Over my 36 years of life as a doctor, many elderly patients have confided on what they would have done if they were to live their lives all over again. Most of them have since passed on but I recall some of their convictions and values of life.
Moderation No matter their background or habits, living one’s life in moderation seemed to be an oft-frequented advice. The ability to stop short from that last helping to satiate one’s hunger pangs, restraining oneself from that one more tipple ‘ for the road’, even not over-exercising…these actions seemed to accentuate the values of moderation.
Living Life to the Fullest Being aware that life on this planet is finite and waking up in the morning with the attitude that it was the first day of the remainder of one’s life have led many to live their lives as if there was no tomorrow, with maximum passion. The terminally ill were fully aware of this and it was never too late to concentrate on what were most important in life to them.
Passing to the Next Generation Many of the patients regretted not having kids. When their time was up, they were aware that money and property left behind would soon be forgotten. Time spent with sons and daughters and grandchildren, passing on life’s experiences, form an important legacy which is important and will long be remembered by the succeeding generations. How often have you heard the phrase “Grandpa used to tell me….”?
Integrity This, together with being dependable, are important attributes which make ordinary men stand out above all others. In today’s world where chasing the dollar is the name of the game, we need more honest people who will earn an honest day’s wage.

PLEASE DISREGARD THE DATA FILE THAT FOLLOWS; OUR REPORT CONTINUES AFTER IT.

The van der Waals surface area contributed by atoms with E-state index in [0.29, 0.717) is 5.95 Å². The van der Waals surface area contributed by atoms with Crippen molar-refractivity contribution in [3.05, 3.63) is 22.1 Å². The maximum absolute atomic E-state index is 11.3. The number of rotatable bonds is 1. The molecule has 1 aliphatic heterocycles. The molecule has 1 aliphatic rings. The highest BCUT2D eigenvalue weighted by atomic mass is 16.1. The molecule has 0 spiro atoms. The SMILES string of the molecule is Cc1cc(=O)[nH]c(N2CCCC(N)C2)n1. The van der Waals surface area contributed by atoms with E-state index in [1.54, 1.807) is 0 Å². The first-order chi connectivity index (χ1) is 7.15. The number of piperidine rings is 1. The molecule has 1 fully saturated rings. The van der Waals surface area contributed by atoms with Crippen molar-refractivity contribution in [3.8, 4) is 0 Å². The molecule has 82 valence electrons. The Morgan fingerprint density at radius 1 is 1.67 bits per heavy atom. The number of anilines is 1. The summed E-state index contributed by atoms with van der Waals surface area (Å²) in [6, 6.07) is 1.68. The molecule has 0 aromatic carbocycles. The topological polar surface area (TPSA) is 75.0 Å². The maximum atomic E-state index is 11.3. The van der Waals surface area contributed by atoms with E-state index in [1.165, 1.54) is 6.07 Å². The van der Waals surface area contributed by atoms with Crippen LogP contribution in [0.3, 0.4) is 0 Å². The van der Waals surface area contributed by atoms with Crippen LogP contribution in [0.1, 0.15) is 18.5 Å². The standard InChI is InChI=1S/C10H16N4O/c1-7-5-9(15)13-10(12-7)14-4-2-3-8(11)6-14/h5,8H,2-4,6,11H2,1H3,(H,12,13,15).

Being Sincere Again, this was an important attribute that many wished they had. They realised that if they were true to themselves and to others and that there was no hidden agenda, they would gain the respect of others and, more importantly, have no personal regrets.
Laughing More I’m saving this for last for several reasons. This was the most common advice given and it has been scientifically proven that laughter stimulates the production of several beneficial hormones, including endorphins, the feel-good hormone. Laughter is indeed the best medicine and can confer permanent physiological and psychological benefits.
After listening to these life values over the years, I have incorporated some of them myself. Maybe you would want to consider it too..
- Things My Grandma Taught Me — and How I Live By Those Lessons Today! (chicagonow.com)
- Living Better – Laughter is the Best Medicine (pinerest.wordpress.com)
- Laughter Will Always Be The Best Medicine (And The Cheapest Too) (bobsproductreview.wordpress.com)
When it comes to finding out which doctor or hospital is the best for one’s needs, many are quite at a loss. In fact, I’ve been asked this question many times. Here are some pointers:
- Look for a hospital with a good safety record as well as those possessing a recognised accreditation standard (such hospitals voluntarily undergo screening by a recognised review body, such as the JCI, in order to provide services of a certain minimum quality).
- Find out from your doctor where he sends his relatives to. What’s good enough for a doctor is usually a stamp of approval. Why, even nurses in the hospital may be able to suggest the right doctor if one cares to ask.
- Look for a doctor who’s busy. Sure, it means long waiting times, but this might be worth it in the long run.
- Some health department websites do provide statistics on how many specific operations are done in a year and what the complication rates are. This way one can opt for the best hospitals for a particular procedure. Here’s a website that provides info of the best hospitals in the US, for instance - click here.
- At the end of the day, its important that you click with the doctor – a good doctor-patient relationship is extremely important and contributes a long way to a good outcome..
- How to Choose a Doctor (healthadel.com)
Of all the items in a shopping mall, perhaps the one with the shortest shelf life is probably computers and smart phones., if only because IT is advancing so rapidly. Even so, a big bug these products have is in the fragility of their hard disc. Anyone who has handled PCs,Macs and lap-tops, for instance, would have encountered one problem or another with their hard-disc drives.